Message Font: Serif | Sans-Serif
No. of Recommendations: 3
A Scary Picture at DreamWorks

Wall Street's concern with DreamWorks Animation was summed up quickly by Kathy Styponias, the highly respected Prudential Equity analyst, during a July 11 conference call: "Help us feel comfortable...that sales of 50 million DVD units [of the 2004 blockbuster Shrek 2] are still achievable," she said. Ouch.

For DreamWorks Animation (DWA ), which has produced such megahits as the two Shrek flicks and last year's Shark Tale, credibility on Wall Street has been tough to come by since its highly visible Oct. 28 initial public offering.


It's scrapping, at least for now, a planned secondary offering that mostly would have benefited billionaire Paul Allen, who owns 59% of the animation studio.

Plans for that offering had rankled analysts, who feared Allen would sell a large -- but not majority -- share of his holdings early on. Merrill Lynch analyst Jessica Reif Cohen remains worried that DreamWorks didn't rule out coming back to the idea, writing in a July 11 research note that the outfit is now saddled with an "overhang," which could continue to depress the stock.


The company also said it had been notified by the Securities & Exchange Commission that, on the heels of several shareholder lawsuits claiming the company misled investors, an informal inquiry had been opened into DreamWorks Animation stock trades. DreamWorks Animation says it is "voluntarily complying" with the SEC, adding that it had been told by regulators that the investigation "should not be construed as an indication that any violations of law have occurred."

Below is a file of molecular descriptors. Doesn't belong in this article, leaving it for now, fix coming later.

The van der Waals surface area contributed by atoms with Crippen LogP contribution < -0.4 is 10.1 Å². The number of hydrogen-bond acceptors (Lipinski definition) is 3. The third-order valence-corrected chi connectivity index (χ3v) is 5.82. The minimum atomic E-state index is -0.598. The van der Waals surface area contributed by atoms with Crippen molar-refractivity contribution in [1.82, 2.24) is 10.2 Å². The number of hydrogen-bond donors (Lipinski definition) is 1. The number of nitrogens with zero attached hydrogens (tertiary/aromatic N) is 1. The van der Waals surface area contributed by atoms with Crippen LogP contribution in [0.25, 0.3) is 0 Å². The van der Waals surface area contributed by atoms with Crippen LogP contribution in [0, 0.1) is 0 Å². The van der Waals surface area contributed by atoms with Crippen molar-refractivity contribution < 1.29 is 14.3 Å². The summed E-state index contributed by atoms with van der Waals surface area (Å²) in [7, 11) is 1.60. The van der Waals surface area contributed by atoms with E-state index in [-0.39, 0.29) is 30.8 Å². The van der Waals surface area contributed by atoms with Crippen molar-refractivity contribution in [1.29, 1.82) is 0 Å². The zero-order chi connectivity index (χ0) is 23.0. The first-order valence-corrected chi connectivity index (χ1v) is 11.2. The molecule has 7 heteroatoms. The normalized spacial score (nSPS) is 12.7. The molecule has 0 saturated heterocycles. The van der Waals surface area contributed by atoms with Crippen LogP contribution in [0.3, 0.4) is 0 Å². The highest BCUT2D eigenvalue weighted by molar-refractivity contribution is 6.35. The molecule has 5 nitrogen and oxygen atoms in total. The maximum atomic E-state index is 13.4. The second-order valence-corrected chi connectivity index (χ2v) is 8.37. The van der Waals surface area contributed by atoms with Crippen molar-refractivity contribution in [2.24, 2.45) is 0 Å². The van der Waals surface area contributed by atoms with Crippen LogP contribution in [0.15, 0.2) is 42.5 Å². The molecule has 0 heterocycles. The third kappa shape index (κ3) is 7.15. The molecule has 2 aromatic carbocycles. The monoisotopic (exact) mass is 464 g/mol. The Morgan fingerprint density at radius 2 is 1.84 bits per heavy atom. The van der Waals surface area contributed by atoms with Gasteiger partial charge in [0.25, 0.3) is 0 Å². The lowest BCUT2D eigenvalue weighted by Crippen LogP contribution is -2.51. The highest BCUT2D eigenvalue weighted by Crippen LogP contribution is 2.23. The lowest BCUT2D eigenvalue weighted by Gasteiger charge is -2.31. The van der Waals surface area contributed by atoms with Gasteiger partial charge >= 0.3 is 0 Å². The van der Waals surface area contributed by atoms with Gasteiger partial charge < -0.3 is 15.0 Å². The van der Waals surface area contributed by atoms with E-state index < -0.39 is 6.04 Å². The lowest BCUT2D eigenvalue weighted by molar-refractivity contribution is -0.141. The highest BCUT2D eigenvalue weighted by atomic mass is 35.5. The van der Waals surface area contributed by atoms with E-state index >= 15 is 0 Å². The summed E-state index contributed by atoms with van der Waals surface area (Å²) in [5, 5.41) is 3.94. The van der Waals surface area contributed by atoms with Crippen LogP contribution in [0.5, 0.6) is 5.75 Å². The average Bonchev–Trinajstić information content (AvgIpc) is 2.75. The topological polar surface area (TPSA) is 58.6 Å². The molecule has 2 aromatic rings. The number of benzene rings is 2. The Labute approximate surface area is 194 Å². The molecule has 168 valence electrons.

Fulcrum Global Partners' Rich Greenfield wrote that "we are troubled by the inability to properly forecast earnings" and downgraded the stock from buy to neutral. And he isn't the only concerned analyst. Merrill Lynch's Cohen wrote that the weak DVD market might be a "strong signal" that DVD sales of Madagascar may be affected, despite earlier suggestions that the film "was on track with its expectations."

And DreamWorks itself sent up yet another cautionary flag: Chief Financial Officer Kris Leslie indicated that the current and recently lowered projections for the year are based on a $170 million worldwide box-office gross for the studio's next offering, the claymation flick Wallace & Gromit: The Curse of the Were-Rabbit, scheduled for release Oct. 7. If Wallace & Gromit fails to deliver, DreamWorks' stock could take another blow.
Print the post  


When Life Gives You Lemons
We all have had hardships and made poor decisions. The important thing is how we respond and grow. Read the story of a Fool who started from nothing, and looks to gain everything.
Contact Us
Contact Customer Service and other Fool departments here.
Work for Fools?
Winner of the Washingtonian great places to work, and Glassdoor #1 Company to Work For 2015! Have access to all of TMF's online and email products for FREE, and be paid for your contributions to TMF! Click the link and start your Fool career.